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installation view of YOU’VEALWAYSWANTEDTOBEBLACK 2006, at the National Gallery of Victoria, Melbourne sketchbook drawing Burning Organs of Terrorism 2003 installation views of (I) Ngajuu want to Believe 2001, at the Experimental Art Foundation, Adelaide installation views of Menthen…queue here 1999, at djamu gallery The Australian Museum, Sydney

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REPLICANT: OWL, PARROT, POSSUM, FLYING FOX Lynette Russell Over the last decade an increasing disconnection between the natural environment and contemporary society has played out. Nature is unpredictable, uncontrollable and, as current debates over environmental devastation as the result of global warming demonstrate, nature can also be vengeful. Truisms and sayings abound linking art to nature: there is art in nature; nature is the art of God. Art and the natural world are a synchronous fit, contemporaneous and coincident, mutually entangled. In the 2006 Replicant series, Brook Andrew plays with images of ‘nature’ and challenges the audience to decipher what is real from what is not, and from what is, to use Umberto Eco’s term, ‘hyper-real’1. Andrew asks us to consider if we know nature at all or if it eludes us. Would we be able to differentiate the replicant from the real? Many cultures around the world, including some native American cultures, speak of the figure of the trickster who has the capacity to transform himself into human and animal form. The trickster can transcend nature yet in this transcendence the trickster illustrates and illuminates the very power of nature. As Australia continues to reel from the worst drought in recorded history, advertisements abound for artificial lawn, assuring us it can keep your garden looking natural. It feels real but is in fact a plastic verdant lushness, a replicant of nature. Reproducing nature in the form of artificial plants is familiar to most of us. Such representations of nature are a commonplace feature of many offices and other indoor spaces. Today we must seek out nature, as it is usually confined to nature reserves, state parks and the like, which have to be administered, managed and controlled. In attempting to confine and domesticate nature in this manner our disconnection is emphasized. In seeking to experience nature we are reminded that we are generally detached and disengaged from the natural world. Brook Andrew offers us an alternative, a trickster’s view, creating images which transcend nature only to reinstate its power. Replicant is a series of vibrant and potent images, created with an almost forensic attention to detail. Reproduced in Ilfochrome at large format, these are literally larger than life images. Such vibrancy seems unexpected, almost counterintuitive, especially as the models for these images are dusty stuffed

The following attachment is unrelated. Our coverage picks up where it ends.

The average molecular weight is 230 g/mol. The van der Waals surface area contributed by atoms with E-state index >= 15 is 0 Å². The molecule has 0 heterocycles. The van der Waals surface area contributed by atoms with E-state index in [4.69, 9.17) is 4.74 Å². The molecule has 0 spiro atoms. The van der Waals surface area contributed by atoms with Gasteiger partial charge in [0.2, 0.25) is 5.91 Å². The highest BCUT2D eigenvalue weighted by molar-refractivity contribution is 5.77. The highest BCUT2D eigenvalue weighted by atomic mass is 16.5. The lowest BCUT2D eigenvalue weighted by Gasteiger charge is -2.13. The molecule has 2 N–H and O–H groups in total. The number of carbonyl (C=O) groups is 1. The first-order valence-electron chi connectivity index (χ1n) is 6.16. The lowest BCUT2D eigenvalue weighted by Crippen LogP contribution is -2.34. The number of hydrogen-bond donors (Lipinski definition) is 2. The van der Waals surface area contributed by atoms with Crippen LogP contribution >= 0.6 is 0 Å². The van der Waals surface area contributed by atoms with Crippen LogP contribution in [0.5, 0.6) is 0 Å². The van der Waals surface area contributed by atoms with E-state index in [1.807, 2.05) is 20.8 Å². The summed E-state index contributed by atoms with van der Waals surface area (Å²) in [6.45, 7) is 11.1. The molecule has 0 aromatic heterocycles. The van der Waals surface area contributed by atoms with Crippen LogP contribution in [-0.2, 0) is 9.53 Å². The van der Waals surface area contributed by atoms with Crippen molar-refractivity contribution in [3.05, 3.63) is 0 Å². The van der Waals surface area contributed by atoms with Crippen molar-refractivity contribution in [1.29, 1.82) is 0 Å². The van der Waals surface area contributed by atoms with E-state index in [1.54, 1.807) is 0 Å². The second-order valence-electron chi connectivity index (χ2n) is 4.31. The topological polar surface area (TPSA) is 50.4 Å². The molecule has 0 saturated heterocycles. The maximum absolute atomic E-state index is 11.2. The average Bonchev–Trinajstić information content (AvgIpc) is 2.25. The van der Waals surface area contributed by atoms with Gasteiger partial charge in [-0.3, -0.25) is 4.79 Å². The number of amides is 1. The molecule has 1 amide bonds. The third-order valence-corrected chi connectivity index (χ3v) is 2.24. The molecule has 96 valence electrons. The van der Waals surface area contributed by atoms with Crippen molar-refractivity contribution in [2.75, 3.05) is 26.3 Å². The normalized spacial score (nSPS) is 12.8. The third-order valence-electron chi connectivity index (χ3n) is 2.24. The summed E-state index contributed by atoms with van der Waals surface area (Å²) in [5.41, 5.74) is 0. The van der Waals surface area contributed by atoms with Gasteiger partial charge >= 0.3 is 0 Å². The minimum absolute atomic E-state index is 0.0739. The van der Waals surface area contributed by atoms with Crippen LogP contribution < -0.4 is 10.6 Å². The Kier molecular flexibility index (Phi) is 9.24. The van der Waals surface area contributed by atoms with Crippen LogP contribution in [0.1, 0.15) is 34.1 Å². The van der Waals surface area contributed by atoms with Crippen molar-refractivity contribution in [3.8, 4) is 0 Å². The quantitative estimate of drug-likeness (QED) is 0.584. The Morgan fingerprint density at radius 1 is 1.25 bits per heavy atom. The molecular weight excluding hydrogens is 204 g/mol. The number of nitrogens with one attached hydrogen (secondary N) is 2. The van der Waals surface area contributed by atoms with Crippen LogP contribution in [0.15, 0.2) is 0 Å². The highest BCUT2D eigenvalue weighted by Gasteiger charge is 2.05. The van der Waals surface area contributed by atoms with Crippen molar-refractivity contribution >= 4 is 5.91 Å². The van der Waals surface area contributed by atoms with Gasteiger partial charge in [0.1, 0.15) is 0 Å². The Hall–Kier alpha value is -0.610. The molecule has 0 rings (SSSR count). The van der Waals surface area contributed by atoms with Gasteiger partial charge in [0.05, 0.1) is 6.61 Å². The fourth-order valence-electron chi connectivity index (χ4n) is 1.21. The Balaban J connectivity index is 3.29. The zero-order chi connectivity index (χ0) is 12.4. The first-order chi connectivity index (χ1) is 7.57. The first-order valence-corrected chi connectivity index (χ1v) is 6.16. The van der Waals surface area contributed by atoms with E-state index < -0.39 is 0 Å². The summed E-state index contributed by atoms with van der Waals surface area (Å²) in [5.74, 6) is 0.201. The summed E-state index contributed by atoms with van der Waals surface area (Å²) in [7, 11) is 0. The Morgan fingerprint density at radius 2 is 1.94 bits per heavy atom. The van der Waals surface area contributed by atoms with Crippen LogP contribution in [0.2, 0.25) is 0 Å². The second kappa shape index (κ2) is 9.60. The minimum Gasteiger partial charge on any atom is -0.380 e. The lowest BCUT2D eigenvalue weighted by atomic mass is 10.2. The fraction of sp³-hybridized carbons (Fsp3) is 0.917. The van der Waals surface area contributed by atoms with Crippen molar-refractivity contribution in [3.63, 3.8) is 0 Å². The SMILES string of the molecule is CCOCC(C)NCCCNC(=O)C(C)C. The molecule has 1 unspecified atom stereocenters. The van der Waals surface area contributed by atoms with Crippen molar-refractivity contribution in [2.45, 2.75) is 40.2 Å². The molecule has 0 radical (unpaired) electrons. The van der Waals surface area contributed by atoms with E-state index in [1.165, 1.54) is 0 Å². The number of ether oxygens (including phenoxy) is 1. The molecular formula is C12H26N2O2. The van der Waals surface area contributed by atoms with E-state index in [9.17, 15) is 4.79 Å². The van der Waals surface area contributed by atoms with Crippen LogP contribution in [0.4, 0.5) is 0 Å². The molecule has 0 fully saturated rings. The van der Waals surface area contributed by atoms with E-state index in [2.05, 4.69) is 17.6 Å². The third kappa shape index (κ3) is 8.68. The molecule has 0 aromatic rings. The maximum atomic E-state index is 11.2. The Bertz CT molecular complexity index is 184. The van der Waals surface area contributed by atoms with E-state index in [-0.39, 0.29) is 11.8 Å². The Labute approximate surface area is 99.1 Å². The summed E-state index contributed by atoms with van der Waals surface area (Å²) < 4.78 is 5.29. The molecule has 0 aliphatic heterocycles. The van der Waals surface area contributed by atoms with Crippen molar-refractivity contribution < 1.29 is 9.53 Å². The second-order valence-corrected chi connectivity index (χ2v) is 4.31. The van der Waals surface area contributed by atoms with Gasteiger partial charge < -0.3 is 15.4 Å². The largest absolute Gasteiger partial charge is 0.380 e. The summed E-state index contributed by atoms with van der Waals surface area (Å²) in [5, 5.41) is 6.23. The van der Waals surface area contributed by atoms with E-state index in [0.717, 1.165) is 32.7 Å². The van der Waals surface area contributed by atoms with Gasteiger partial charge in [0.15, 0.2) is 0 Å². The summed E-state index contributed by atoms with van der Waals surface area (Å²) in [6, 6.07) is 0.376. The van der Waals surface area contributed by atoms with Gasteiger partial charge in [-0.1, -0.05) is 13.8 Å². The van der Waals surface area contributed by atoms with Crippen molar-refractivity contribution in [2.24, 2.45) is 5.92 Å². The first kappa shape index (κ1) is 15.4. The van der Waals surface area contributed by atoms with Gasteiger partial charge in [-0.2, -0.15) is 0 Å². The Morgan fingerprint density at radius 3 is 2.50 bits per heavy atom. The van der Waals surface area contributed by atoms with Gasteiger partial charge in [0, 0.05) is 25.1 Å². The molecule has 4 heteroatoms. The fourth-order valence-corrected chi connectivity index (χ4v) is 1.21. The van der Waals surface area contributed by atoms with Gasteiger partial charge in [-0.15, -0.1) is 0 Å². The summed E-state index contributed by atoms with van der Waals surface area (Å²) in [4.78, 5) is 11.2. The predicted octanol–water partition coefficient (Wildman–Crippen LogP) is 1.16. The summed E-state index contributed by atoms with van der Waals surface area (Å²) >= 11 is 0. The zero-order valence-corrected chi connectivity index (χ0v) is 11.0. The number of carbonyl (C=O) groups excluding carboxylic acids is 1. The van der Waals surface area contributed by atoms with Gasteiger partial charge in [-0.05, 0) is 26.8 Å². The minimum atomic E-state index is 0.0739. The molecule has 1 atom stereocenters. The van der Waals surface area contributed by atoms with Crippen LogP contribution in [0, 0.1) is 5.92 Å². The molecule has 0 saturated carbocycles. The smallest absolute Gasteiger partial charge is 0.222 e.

animals loaned to the artist from the children’s education section of the Australian Museum in Sydney. Standing before these photographs the audience hesitates momentarily – are they alive or dead, are these real animals or a simulacra? Could these be the hyper-real? And how do we determine what is a replicant and what is not? Photographs are, of course, still and it is in this stillness that there is ambivalence. Is the image a ‘frozen moment’? Are the images simply a static rendering of movement, flying foxes caught midflight or parrots mirroring each other in an elaborate mating ritual? Or are these taxidermied animals posed and contorted and then manipulated in an effort to replicate real life? The reliability of these images is questionable, our capacity to be certain is undermined. Is the motionlessness simply a product of the photographic medium, or is it a trick? I live close to the inner city amidst a landscape of buildings and roads yet the animals of Replicant are familiar to me. They are commonplace, everyday wild animals: parrot, owl, flying fox, possum – all of which one might find in a suburban garden. This is the nature we engage with often, the possum that stomps across the roof, the flying foxes that nestle in the fruit trees, the owl whose distant hoot might stir our sleep. Even in the inner city, the sun’s imminent rise is heralded by a cacophony of parrots screeching to greet the new day. These are the animals that have adjusted to human presence and, in some cases, are even beneficiaries of the built environment. As such they are both part of nature and removed from nature. They are the very exemplars of the power of nature to adapt and modify; to account for the dislocation settlement presents and to accommodate it. The Replicant series also draws on science fiction’s rendering of the boundary between the manufactured and the authentic as virtually indistinguishable. Perhaps the quintessential examples of this approach are found in the novels of Philip K. Dick2 and most famously in the film Blade Runner. The replicant is the contrived, the man-made, the inauthentic. Yet the replicant’s construction is so flawless that even the individual replicant may be unaware of their unnatural status. So when the owl looks at his reflection in the mirror, we are forced to ask – what does he see? Is this a natural owl or replicant, or, paradoxically, could it be that the replicant is the mirror image (which we the audience can not see)? Mirror images and reflections feature in this series. In Possum, the subject is doubled as